References/Further Reading

  1. Tromp CH, Nanne AC, Pernet PJ, Tukkie R, Bolte AC. Electrical cardioversion during pregnancy: safe or not? Neth Heart J 2011;19(3):134-6.
  2. Ferrero S, Colombo BM, Ragni N. Maternal arrhythmias during pregnancy. Arch Gynecol Obstet 2004; 269(4):244-53.
  3. Adamson DL, Nelson-Piercy C. Managing palpitations and arrhythmias during pregnancy. Heart. 2007; 93(12):1630-6.
  4. Newstead-Angel J, Gibson PS. Cardiac drug use in pregnancy: safety, effectiveness and obstetric implications. ExpertRev Cardiovasc Ther 2009; 7(12):1569-80.
  5. Gaiser R. Physiologic changes of pregnancy. Chestnut’s obstetric anesthesia: Principles and practice. 2009;4:15-36.
  6. Enriquez AD, Economy KE, Tedrow UB. Contemporary management of arrhythmias during pregnancy. Circ Arrhythm Electrophysiol 2014;7(5):961-7.
  7. Burkart TA, Miles WM, Conti JB. Principles of Arrhythmia Management During Pregnancy. Cardiovascular Innovations and Applications. 2016;1(2):143-55.
  8. Joglar JA, Page RL. Management of arrhythmia syndromes during pregnancy. Curr. Opin. Cardiol. 2014; 29(1):36-44.
  9. Jeejeebhoy FM, Zelop CM, Lipman S, Carvalho B, Joglar J, Mhyre JM, Katz VL, Lapinsky SE, Einav S, Warnes CA, Page RL. Cardiac Arrest in Pregnancy A Scientific Statement From the American Heart Association. Circulation. 2015;132(18):1747-73.
  10. Petrescu V, Petrescu M, Bogdan S. Arrhythmias in Pregnancy-one case report and current recommendations from a cardiological perspective. GINECO RO 2010; 6(2):124-7.
  11. Crijns HJ. Electrical cardioversion in healthy pregnant women: safe yes, but needed? NethHeartJ 2011; 19(3):105-6.
  12. Barnes EJ, Eben F, Patterson D. Direct current cardioversion during pregnancy should be performed with facilities available for fetal monitoring and emergency caesarean section. BJOG 2002; 109(12):1406-7.
  13. Trappe HJ. Emergency therapy of maternal and fetal arrhythmias during pregnancy. J EmergTraumaShock 2010; 3(2):153.
  14. Knotts RJ, Garan H. Cardiac arrhythmias in pregnancy. In Seminars in perinatology 2014 (Vol. 38, No. 5, pp. 285-288). WB Saunders.
  15. Regitz-Zagrosek V, Lundqvist CB, Borghi C, Cifkova R, Ferreira R, Foidart JM, Gibbs JS, Gohlke-Baerwolf C, Gorenek B, Iung B, Kirby M. ESC Guidelines on the management of cardiovascular diseases during pregnancy. EurHeartJ 2011:ehr218.
  16. Food and Drug Administration; Accessed Nov 15, 2016: www.fda.gov.
  17. Food and Drug Administration. Content and format of labeling for human prescription drug and biological products; requirements for pregnancy and lactation labeling. Federal registrar 2014; Vol. 79 (233): 72064-72103.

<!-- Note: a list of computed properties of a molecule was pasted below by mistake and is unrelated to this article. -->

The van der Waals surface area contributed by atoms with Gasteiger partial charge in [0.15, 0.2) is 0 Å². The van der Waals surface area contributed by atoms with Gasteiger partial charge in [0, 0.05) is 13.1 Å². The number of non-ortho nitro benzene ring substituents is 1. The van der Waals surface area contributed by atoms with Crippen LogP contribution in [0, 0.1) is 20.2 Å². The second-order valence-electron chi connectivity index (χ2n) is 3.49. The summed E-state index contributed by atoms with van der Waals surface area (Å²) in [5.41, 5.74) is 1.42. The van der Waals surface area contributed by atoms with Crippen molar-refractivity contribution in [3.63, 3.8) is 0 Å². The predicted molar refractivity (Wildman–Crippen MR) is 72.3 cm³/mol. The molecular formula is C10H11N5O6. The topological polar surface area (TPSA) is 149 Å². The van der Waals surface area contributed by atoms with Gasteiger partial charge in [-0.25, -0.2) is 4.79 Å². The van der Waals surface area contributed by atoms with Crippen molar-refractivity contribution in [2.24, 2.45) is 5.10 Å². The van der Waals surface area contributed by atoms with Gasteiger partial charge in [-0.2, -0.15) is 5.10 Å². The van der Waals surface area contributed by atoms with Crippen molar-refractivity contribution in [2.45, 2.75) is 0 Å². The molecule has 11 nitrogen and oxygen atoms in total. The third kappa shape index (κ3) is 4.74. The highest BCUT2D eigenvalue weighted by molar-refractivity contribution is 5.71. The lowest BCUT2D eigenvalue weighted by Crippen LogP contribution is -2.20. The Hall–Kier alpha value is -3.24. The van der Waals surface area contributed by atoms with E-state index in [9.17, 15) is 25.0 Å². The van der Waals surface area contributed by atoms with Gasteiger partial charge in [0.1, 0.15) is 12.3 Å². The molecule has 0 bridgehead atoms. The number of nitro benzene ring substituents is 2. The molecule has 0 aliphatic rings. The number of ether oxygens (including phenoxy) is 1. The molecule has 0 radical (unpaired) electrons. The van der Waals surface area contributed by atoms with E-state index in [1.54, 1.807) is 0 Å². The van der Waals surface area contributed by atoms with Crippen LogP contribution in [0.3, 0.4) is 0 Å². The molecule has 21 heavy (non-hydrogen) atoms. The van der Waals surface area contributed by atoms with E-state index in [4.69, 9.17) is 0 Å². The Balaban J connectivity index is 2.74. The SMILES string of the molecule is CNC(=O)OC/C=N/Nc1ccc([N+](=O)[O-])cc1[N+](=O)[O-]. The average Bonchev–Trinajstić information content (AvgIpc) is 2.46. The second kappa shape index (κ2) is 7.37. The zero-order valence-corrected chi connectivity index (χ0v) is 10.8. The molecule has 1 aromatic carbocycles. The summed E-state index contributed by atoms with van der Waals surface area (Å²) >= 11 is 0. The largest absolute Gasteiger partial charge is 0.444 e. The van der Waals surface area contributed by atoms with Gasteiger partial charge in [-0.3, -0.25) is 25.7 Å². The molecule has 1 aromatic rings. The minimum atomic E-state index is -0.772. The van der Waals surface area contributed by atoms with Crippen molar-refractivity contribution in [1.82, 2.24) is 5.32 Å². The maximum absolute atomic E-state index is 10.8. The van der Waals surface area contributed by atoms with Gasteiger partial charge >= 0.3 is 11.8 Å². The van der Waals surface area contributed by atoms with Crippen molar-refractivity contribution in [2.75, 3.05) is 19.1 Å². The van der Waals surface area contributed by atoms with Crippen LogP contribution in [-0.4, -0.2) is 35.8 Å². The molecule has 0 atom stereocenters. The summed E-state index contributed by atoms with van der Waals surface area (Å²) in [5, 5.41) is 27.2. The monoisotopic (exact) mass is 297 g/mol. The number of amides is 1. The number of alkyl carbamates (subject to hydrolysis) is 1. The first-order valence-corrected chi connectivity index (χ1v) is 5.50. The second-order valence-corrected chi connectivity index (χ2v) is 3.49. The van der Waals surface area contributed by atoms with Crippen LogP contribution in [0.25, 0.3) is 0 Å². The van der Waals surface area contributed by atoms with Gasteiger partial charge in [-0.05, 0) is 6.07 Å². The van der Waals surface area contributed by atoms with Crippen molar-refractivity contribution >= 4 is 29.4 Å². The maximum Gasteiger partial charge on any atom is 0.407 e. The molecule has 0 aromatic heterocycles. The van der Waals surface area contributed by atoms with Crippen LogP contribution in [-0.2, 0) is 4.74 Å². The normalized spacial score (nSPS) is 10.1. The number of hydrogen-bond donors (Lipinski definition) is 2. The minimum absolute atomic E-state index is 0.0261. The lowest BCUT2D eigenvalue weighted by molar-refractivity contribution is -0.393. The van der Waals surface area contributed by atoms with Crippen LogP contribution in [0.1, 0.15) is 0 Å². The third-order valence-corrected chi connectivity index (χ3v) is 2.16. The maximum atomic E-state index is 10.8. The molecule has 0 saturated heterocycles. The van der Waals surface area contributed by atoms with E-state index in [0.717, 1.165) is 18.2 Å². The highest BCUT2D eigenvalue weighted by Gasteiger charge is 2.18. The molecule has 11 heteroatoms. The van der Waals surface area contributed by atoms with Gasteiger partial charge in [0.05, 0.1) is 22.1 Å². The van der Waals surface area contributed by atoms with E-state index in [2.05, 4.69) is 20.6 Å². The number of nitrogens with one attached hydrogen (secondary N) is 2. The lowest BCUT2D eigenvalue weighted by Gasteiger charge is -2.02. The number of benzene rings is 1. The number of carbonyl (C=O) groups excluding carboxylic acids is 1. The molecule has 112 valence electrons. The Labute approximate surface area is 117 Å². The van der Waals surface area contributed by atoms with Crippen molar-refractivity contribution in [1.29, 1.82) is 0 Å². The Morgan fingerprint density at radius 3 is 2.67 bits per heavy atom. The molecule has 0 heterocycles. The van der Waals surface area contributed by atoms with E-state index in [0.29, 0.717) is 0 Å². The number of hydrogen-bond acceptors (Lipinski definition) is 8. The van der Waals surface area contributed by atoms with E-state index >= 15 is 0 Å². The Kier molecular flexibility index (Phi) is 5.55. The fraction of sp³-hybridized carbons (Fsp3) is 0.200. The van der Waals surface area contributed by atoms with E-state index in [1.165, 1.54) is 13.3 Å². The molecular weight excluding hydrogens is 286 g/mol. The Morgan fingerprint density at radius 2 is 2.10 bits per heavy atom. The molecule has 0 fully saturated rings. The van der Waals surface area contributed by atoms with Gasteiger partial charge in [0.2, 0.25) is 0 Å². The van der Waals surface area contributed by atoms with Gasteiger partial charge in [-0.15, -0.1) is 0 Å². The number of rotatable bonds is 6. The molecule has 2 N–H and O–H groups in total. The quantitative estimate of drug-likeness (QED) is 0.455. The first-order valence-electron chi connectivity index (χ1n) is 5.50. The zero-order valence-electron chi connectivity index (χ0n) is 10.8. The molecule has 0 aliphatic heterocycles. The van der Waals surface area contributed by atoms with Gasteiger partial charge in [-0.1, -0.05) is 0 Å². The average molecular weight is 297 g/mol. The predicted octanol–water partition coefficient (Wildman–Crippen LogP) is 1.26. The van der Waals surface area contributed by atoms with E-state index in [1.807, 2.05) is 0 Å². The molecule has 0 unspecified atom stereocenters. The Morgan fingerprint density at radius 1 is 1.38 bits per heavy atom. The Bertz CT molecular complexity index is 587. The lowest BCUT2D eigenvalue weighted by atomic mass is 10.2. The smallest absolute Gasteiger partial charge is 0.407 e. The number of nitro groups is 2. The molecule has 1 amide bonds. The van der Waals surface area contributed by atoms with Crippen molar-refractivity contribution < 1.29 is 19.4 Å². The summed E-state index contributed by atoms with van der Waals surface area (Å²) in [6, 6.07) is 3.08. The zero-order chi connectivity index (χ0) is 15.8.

18. Page RL. Treatment of arrhythmias during pregnancy. AmHeartJ 1995;130(4):871-6.
  19. Cox JL, Gardner MJ. Treatment of cardiac arrhythmias during pregnancy. Prog Cardiovasc Dis. 1993; 6(2):137-78.
  20. Kwaku KF, Josephson ME. Typical AVNRT—an update on mechanisms and therapy. Card Electrophysiol Rev. 2002; 6(4):414-21.
  21. Merino JL, Perez-Silva A. Tachyarrhythmias and Pregnancy.
  22. Obel OA, Camm AJ. Accessory pathway reciprocating tachycardia. EurHeartJ 1998; 19:E13-24.
  23. Elkayam U, Goodwin TM. Adenosine therapy for supraventricular tachycardia during pregnancy. Am J Cardiol 1995; 75(7):521-3.
  24. Kockova R, Kocka V, Kiernan T, Fahy GJ. Ibutilide‐Induced Cardioversion of Atrial Fibrillation During Pregnancy. J Cardiovasc Electrophysiol. 2007;18(5):545-7.
  25. Cacciotti L, Passaseo I. Management of Atrial Fibrillation in Pregnancy. J AtrFibrillation 2010;2(2).
  26. Anderson JL, Halperin JL, Albert NM, Bozkurt B, Brindis RG, Curtis LH, DeMets D, Guyton RA, Hochman JS, Kovacs RJ, Ohman EM. Management of patients with atrial fibrillation (compilation of 2006 ACCF/AHA/ESC and 2011 ACCF/AHA/HRS recommendations): a report of the American College of Cardiology/American Heart Association Task Force on Practice Guidelines. J Am Coll Cardiol. 2013;61(18):1935-44.
  27. Gowda RM, Khan IA, Mehta NJ, Vasavada BC, Sacchi TJ. Cardiac arrhythmias in pregnancy: clinical and therapeutic considerations. Int J Cardiol 2003;88(2):129-33.
  28. Meregalli PG, Westendorp IC, Tan HL, Elsman P, Kok WE, Wilde AA. Pregnancy and the risk of torsades de pointes in congenital long-QT syndrome.
    Neth Heart J. 2008; 16(12):422-5.
  29. Seth R, Moss AJ, McNitt S, Zareba W, Andrews ML, Qi M, Robinson JL, Goldenberg I, Ackerman MJ, Benhorin J, Kaufman ES. Long QT syndrome and pregnancy. J Am Coll Cardiol. 2007; 49(10):1092-8.

Pelvic Inflammatory Disease: Pearls and Pitfalls

Authors: Marina N. Boushra, MD (EM Resident Physician, Vidant Medical Center) and Cassandra Bradby, MD (EM Attending Physician, Vidant Medical Center) // Edited by: Jennifer Robertson, MD, MSEd and Alex Koyfman, MD (@EMHighAK, EM Attending Physician, UTSW / Parkland Memorial Hospital)

A 24-year-old female with no significant past medical history presents to the emergency department (ED) with lower abdominal pain for five days. The pain has been associated with decreased appetite and nausea but no vomiting. It is exacerbated by sexual intercourse. Her last menstrual was period five days ago, and while she typically gets cramping, she states that this pain is more severe. Her vitals on arrival are temperature 101.2º Fahrenheit (F), heart rate (HR) 80 beats per minute (bpm), respiratory rate (RR) 14/minute, blood pressure (BP) 115/70 mmHg. Her physical examination is notable for diffuse tenderness to palpation of the abdomen, scant blood in the vaginal vault, yellow discharge from the cervical os, and severe bilateral adnexal tenderness on bimanual examination.